Thought leadership

Leveraging Quality Analytics to Optimize Process Improvement

Manufacturing Audits​ [EECS]

March 12, 2019

Manufacturers across industries are increasingly leveraging data analytics to inform important business decisions and improve product quality. This trend is driven by two major factors: 1) technological innovations that continue to fuel product complexity and 2) society's growing expectations for product quality, reliability, and safety.

Analytics based on quality and warranty data can provide valuable insight to manufacturers throughout the business cycle. This article focuses on quality analytics that help manufacturers identify and resolve product issues that occur before market deployment. To learn more about addressing product failures that occur in the field, click here to read our colleague Patrick Murphy's article on warranty analytics.

Today's manufacturers collect significantly more data than in the past. Many organizations have implemented process monitoring tools that incorporate engineering or statistical process control methods into their manufacturing processes. Data sets are extracted from a variety of sources including equipment operating systems, specialized sensors, inspection systems, and human information entry. Ideally, these data are summarized and presented in easily accessible visual dashboards that provide operators and other plant personnel real-time feedback on the key characteristics that are important for managing a particular process.

Simultaneously, manufacturers have increased their computing power with sophisticated tools to analyze, visualize, and communicate results. While these are welcome advancements, the way they are envisioned and implemented in different organizations may not be as effective as possible.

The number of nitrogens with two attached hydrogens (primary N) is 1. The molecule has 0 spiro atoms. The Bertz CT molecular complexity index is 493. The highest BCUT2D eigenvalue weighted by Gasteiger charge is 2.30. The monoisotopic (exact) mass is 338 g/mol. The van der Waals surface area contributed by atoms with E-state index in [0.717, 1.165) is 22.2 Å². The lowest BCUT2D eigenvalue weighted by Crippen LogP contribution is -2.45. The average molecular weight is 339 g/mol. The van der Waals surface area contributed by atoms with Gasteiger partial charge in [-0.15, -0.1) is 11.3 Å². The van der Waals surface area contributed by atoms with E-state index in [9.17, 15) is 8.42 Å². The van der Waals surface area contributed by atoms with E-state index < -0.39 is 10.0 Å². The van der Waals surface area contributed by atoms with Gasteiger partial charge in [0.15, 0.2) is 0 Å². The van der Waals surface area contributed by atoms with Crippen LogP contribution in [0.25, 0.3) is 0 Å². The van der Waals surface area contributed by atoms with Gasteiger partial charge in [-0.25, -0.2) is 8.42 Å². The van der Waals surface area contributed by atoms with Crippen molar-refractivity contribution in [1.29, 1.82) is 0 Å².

A manufacturer can optimize the effectiveness of its quality analytics strategy by 1) instituting data collection and analysis processes that support both real-time identification of emerging issues and post-failure root cause analysis; 2) integrating data from the entire quality system — not just manufacturing — into the analysis process; and 3) proactively ensuring that data generated throughout the process is trustworthy and reliable.

While "big data" gets all the buzz, ensuring that teams are working with "good data" is a more important concern.

One of the most important aspects of a manufacturer's quality data analytics strategy is capturing and monitoring process data with the capability to identify and react quickly to emerging issues and follow up with more detailed root cause analyses. This requires putting systems in place that monitor key characteristics in real time and developing methods for detecting signals in the data that indicate significant departures from target. When manufacturing teams encounter problems, analysts can use the data to identify the decisions or product and process changes that led to the issue.

Over time, manufacturers can use the learning acquired in this process to implement systems that provide improved problem detection and prevention in the future. A manufacturer seeking to improve in this area should consider several questions: Are we collecting the right data, and are the data providing the right information for making operating and improvement decisions? Are we detecting issues as close as possible to the time they occur? Do we have teams that include capabilities to both conduct statistical analysis and provide subject matter expertise on the process itself? Finally, do we have a feedback loop that allows us to validate whether our system detected true signals of an issue or a false alarm that indicates the need to improve the detection mechanism?